Dick said that although the three SRBs are technically nonprofits, they need to have some money in the bank at the end of the year in order to deal with extraordinary expenses, such as new equipment and emergency repairs. Rueter cited two broken ovens and two broken refrigerators as expenses for Pub over the past six months. 

Ijuin said that while Coffeehouse is currently able to pay rent and the adviser fee while remaining financially solvent, all the SRBs are subject to significant changes to their business climates over time. 

"It is not just a question of affordability," Ijuin said. "Our business models are prone to fluctuation inherently."

According to Dick, while student-run organizations work with yearly budgets, SRBs must work with revenue as it is collected. 

Ijuin said she feels the administration misunderstands the purpose of SRBs. 

"We don't measure our success in monetary terms; we measure it in terms of the learning and growth opportunities we offer to our employees as well as the ability to provide affordable goods to the students, faculty and staff of Rice," Ijuin said. "We don't really cleanly fit into [the category of business or student-run organization], so as a result, we're placed in this awkward no-man's-land. It seemed as though [the administration] expected us to be able to operate autonomously, but like many other groups on campus, we need the support of the university to exist."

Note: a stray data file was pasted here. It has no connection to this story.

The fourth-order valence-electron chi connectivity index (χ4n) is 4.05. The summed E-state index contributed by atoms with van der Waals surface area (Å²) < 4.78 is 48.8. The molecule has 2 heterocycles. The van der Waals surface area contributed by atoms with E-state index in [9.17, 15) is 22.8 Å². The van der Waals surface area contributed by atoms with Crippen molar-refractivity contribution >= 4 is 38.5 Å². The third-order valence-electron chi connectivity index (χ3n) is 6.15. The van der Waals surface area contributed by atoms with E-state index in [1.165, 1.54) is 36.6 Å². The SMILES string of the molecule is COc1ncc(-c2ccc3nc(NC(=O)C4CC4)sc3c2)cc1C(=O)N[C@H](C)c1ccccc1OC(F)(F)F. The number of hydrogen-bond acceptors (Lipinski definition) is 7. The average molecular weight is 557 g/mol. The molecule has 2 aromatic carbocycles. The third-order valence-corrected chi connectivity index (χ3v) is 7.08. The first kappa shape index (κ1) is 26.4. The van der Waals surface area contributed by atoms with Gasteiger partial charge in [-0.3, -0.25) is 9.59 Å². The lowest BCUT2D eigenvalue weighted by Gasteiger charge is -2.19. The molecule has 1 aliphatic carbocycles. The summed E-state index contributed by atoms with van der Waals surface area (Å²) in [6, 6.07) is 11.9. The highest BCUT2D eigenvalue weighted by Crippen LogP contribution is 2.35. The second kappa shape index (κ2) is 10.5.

The presentation given to Hutchinson also included what each SRB would do with the money saved by not having to pay rent or adviser fees. 

According to a copy of the presentation Dick provided to the Thresher, the Hoot would equip the Hoot South with furniture and entertainment equipment, Coffeehouse would replace equipment and expand team development opportunities and Pub would improve its acoustics and lighting setup to make the space more conducive to student performance and rental opportunities. 

Dick said the amount the Hoot spends on the Hoot South relative to the amount of money the Hoot makes total will depend on whether or not it exceeds its current projections.